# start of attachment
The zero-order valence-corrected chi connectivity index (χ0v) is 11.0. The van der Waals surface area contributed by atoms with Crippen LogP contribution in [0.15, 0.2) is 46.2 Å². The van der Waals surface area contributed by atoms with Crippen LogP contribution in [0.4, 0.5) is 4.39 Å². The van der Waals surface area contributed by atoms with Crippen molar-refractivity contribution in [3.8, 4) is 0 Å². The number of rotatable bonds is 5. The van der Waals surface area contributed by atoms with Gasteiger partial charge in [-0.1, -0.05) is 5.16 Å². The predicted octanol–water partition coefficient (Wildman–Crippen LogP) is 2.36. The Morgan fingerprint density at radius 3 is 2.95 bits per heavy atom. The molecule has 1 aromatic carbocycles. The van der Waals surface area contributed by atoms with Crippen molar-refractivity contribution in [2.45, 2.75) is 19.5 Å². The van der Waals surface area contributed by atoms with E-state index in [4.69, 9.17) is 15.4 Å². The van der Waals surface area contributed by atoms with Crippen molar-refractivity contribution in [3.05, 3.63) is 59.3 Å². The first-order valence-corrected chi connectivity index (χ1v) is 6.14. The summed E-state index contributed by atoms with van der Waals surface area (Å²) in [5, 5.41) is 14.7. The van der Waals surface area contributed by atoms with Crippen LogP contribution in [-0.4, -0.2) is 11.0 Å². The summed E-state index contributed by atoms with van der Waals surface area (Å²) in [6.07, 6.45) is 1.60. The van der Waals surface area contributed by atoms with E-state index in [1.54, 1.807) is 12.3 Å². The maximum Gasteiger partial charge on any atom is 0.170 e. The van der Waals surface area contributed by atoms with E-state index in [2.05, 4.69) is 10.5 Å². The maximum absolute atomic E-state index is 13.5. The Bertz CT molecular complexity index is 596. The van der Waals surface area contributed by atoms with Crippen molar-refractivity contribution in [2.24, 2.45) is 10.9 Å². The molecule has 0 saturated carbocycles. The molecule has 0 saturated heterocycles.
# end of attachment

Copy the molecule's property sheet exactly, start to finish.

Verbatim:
The zero-order valence-corrected chi connectivity index (χ0v) is 11.0. The van der Waals surface area contributed by atoms with Crippen LogP contribution in [0.15, 0.2) is 46.2 Å². The van der Waals surface area contributed by atoms with Crippen LogP contribution in [0.4, 0.5) is 4.39 Å². The van der Waals surface area contributed by atoms with Crippen molar-refractivity contribution in [3.8, 4) is 0 Å². The number of rotatable bonds is 5. The van der Waals surface area contributed by atoms with Gasteiger partial charge in [-0.1, -0.05) is 5.16 Å². The predicted octanol–water partition coefficient (Wildman–Crippen LogP) is 2.36. The Morgan fingerprint density at radius 3 is 2.95 bits per heavy atom. The molecule has 1 aromatic carbocycles. The van der Waals surface area contributed by atoms with Crippen molar-refractivity contribution in [2.45, 2.75) is 19.5 Å². The van der Waals surface area contributed by atoms with E-state index in [4.69, 9.17) is 15.4 Å². The van der Waals surface area contributed by atoms with Crippen molar-refractivity contribution in [3.05, 3.63) is 59.3 Å². The first-order valence-corrected chi connectivity index (χ1v) is 6.14. The summed E-state index contributed by atoms with van der Waals surface area (Å²) in [5, 5.41) is 14.7. The van der Waals surface area contributed by atoms with Crippen LogP contribution in [-0.4, -0.2) is 11.0 Å². The summed E-state index contributed by atoms with van der Waals surface area (Å²) in [6.07, 6.45) is 1.60. The van der Waals surface area contributed by atoms with E-state index in [1.54, 1.807) is 12.3 Å². The maximum Gasteiger partial charge on any atom is 0.170 e. The van der Waals surface area contributed by atoms with E-state index in [2.05, 4.69) is 10.5 Å². The maximum absolute atomic E-state index is 13.5. The Bertz CT molecular complexity index is 596. The van der Waals surface area contributed by atoms with Crippen molar-refractivity contribution in [2.24, 2.45) is 10.9 Å². The molecule has 0 saturated carbocycles. The molecule has 0 saturated heterocycles.